Earlier this month, the staff at Newsweek magazine descended into chaos.
Two of the magazine’s top editors — editor in chief Bob Roe and executive editor Kenneth Li — were abruptly dismissed, along with reporter Celeste Katz. Multiple reporters resigned in protest. The trio was fired as they were in the midst of pursuing an investigative story into the financial ties of Newsweek’s parent company, the Newsweek Media Group.
Despite the firings, a group of staff journalists continued reporting on the company’s finances. Late Tuesday night, their exposé was published, revealing a deep financial relationship between the parent company and a small Christian school, Olivet University.
The investigation’s findings were damning, but it was the colossal editor’s note at the top of the story that was the most stunning.
“As we were reporting this story, Newsweek Media Group fired Newsweek Editor Bob Roe, Executive Editor Ken Li and Senior Politics Reporter Celeste Katz for doing their jobs,” the note read. “Reporters Josh Keefe and Josh Saul were targeted for firing before an editor persuaded the company to reverse its decision.”
Newsweek Media Group could not be immediately reached for comment. It previously declined to discuss personnel matters with The Washington Post.
The team reporting on the story was forced to undergo a review process which “involved egregious breaches of confidentiality and journalism ethics,” according to the editor’s note. Company representatives showed sections of the story to its subjects and asked editors to unveil confidential sources. According to CNN and the Daily Beast, Newsweek Media Group’s co-founder told editors in a meeting that the reporting into the parent company had damaged business.
“We resisted their efforts to influence the story and, after learning of the review’s ethical failings, the reporters and editors involved in this story felt they would be forced to resign,” the editor’s note stated.
According to CNN and the Daily Beast, company executives attempted to stall and even block the story from publication. Several reporters and editors threatened to quit if the piece wasn’t published. A “bloody battle” ensued between the journalists and executives, until ultimately the company’s CEO, Dev Pragad, allowed the team to publish their story without interference Tuesday night, CNN reported.
“At that point, a senior Newsweek Media Group executive said the company’s owners would ensure independent review and newsroom autonomy going forward,” read the editor’s note, a paragraph more than 200 words long. Most editor’s notes only consist of a sentence or two.
Questions over the company’s finances emerged last month after Manhattan district attorney investigators raided Newsweek’s New York City offices, removing 18 computer servers. The raid stemmed from a months-long investigation into loans the parent company had taken out to purchase the equipment, Newsweek reported at the time.
The district attorney is also pursuing a fraud probe into the media group’s questionable financial relationship with Olivet University, Newsweek reported Tuesday. After the raid, Olivet distanced itself from Newsweek Media Group.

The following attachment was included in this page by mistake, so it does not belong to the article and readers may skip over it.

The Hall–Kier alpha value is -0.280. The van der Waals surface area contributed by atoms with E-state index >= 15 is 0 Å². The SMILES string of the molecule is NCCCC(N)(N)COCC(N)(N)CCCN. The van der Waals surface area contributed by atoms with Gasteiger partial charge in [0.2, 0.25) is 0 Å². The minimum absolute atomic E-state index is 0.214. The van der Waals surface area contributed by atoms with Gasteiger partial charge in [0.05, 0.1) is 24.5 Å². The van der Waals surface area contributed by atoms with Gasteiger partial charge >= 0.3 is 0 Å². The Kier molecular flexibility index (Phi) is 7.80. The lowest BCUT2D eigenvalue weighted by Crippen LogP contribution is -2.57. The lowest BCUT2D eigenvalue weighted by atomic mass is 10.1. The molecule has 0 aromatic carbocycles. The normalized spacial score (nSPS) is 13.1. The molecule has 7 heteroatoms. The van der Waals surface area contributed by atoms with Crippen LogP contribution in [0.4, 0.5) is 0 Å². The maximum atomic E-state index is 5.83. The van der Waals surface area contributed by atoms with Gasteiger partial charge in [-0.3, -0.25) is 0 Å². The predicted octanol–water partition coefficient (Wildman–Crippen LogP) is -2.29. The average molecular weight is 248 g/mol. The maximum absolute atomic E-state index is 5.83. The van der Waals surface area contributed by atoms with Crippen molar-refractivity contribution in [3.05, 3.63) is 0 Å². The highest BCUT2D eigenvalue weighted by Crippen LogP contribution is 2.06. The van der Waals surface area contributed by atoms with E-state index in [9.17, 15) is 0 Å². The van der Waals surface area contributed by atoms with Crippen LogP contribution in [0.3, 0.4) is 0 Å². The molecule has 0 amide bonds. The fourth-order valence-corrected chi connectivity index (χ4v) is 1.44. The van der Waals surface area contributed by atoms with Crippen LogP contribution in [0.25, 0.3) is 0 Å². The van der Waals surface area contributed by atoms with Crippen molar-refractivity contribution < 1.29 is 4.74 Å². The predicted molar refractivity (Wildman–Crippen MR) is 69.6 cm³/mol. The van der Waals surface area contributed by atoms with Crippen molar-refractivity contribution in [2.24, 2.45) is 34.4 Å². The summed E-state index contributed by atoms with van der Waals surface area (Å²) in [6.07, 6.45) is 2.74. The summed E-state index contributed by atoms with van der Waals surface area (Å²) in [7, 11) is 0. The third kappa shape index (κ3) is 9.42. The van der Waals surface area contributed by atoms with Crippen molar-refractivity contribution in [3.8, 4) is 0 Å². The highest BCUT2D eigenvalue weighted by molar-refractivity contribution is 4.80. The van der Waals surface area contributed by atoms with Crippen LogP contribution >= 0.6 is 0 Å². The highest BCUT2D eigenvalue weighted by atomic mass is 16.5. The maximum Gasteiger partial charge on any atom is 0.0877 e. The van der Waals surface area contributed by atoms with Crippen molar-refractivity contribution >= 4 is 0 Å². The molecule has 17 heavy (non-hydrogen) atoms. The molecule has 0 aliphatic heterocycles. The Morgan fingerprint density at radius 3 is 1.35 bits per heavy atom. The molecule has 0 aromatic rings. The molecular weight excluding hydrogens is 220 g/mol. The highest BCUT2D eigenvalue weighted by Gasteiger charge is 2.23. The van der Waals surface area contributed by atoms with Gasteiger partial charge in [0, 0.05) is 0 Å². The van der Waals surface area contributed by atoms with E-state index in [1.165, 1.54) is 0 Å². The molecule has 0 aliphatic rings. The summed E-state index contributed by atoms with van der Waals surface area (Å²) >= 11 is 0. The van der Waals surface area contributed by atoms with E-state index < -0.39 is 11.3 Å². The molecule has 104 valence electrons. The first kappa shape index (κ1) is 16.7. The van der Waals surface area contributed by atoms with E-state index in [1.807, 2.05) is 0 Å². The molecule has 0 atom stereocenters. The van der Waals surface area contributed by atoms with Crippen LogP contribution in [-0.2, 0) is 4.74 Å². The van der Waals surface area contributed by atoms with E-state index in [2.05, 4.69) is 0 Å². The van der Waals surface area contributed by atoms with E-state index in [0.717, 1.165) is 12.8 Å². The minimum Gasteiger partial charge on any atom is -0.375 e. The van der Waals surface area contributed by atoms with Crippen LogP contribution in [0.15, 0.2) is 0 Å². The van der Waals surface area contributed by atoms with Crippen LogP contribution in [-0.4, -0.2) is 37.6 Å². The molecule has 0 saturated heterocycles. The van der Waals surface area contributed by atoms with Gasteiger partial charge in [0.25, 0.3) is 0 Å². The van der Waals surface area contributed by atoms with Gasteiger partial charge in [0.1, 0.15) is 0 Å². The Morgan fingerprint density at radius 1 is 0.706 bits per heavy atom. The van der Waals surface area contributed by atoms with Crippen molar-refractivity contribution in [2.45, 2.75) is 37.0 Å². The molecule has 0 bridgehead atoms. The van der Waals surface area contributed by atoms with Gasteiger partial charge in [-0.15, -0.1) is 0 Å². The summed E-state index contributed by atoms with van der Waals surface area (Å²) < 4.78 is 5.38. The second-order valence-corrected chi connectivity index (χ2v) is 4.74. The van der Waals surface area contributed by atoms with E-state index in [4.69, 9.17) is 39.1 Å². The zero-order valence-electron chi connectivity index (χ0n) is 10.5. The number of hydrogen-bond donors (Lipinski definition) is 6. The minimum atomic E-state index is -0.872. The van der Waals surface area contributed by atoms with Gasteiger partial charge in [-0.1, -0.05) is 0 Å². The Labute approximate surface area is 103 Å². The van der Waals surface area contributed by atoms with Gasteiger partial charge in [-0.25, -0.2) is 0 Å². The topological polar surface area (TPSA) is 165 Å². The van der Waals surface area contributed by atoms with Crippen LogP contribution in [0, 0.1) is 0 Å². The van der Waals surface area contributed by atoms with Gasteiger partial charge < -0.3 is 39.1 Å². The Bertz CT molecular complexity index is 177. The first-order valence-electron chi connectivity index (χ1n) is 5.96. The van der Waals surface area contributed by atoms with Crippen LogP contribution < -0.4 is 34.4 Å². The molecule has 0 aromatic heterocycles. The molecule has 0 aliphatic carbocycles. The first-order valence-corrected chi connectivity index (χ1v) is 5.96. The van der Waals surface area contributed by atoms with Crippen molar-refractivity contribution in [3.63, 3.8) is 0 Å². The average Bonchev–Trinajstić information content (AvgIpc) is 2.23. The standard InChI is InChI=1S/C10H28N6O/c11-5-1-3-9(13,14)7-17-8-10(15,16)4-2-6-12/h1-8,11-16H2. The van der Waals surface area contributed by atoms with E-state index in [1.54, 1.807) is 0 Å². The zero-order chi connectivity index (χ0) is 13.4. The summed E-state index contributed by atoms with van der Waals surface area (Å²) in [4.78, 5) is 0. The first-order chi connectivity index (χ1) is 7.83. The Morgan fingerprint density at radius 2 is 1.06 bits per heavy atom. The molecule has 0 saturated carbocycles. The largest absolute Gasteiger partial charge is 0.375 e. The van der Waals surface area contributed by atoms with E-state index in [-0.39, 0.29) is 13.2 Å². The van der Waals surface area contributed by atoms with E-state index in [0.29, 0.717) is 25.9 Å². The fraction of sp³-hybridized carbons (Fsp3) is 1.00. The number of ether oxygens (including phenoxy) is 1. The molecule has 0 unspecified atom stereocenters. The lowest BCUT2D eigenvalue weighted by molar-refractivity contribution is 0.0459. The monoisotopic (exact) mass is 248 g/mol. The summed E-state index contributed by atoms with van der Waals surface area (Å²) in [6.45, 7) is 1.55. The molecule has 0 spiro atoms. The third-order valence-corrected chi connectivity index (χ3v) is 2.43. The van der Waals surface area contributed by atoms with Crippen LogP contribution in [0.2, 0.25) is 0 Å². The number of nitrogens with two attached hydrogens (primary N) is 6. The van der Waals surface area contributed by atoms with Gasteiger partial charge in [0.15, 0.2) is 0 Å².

The magazine’s reporters uncovered a 2016 deal in which Olivet, seeking tax breaks and permits to build its new campus in Upstate New York, offered county officials free advertising in Newsweek. For three months in 2017, Newsweek ran 10 full-page ads — a value of about $149,000 — promoting Hudson Valley Regional Airport and Dutchess County tourism, all free of charge.
This was all taking place while the magazine’s parent company was in financial turmoil.
“At the same time as Newsweek Media Group was giving away $150k in free advertising as part of negotiations to secure property for Olivet University, I watched reporters in tears as they laid off 2/3 of the people in the newsroom,” Newsweek associate politics editor Jason Le Miere tweeted Tuesday night.
Newsweek Media Group has in recent years paid Olivet millions of dollars for licensing and research and development agreements, Newsweek reported, citing tax records.
In an interview with Newsweek, Johnathan Davis, the co-founder of the magazine’s parent company, admitted the media group’s deep ties with Olivet, where his wife, Tracy, is president, and where he once served as an academic adviser. He described the ad deal as a “public good” and called the university “our friends.”
“Helping each other,” he said, “is not a crime.”
For years, reports have been circulating about connections between the media company and university, a small Christian college founded in 2004 by Korean pastor David Jang. The college is reportedly part of a Christian group referred to as “the Community.”
In 2014, Mother Jones reported that International Business Times Media, which had recently purchased Newsweek, had a number of ties with Jang’s church. (The parent company later changed its name to Newsweek Media Group.) In the early days of the media company, it hired international Olivet students in the United States to write articles for minimal pay, in violation of their visa terms, Mother Jones reported. The company denied the allegations.
“Jang sees Community-affiliated media organizations, including IBT, as an essential part of his mission to build the kingdom of God on Earth,” Mother Jones wrote in its investigation. “He has said that media companies affiliated with the Community are part of a new Noah’s ark designed to save the world from a biblical flood of information.”
Following Newsweek’s bombshell report Tuesday, several current and former journalists from the magazine and beyond reacted to the piece on Twitter:
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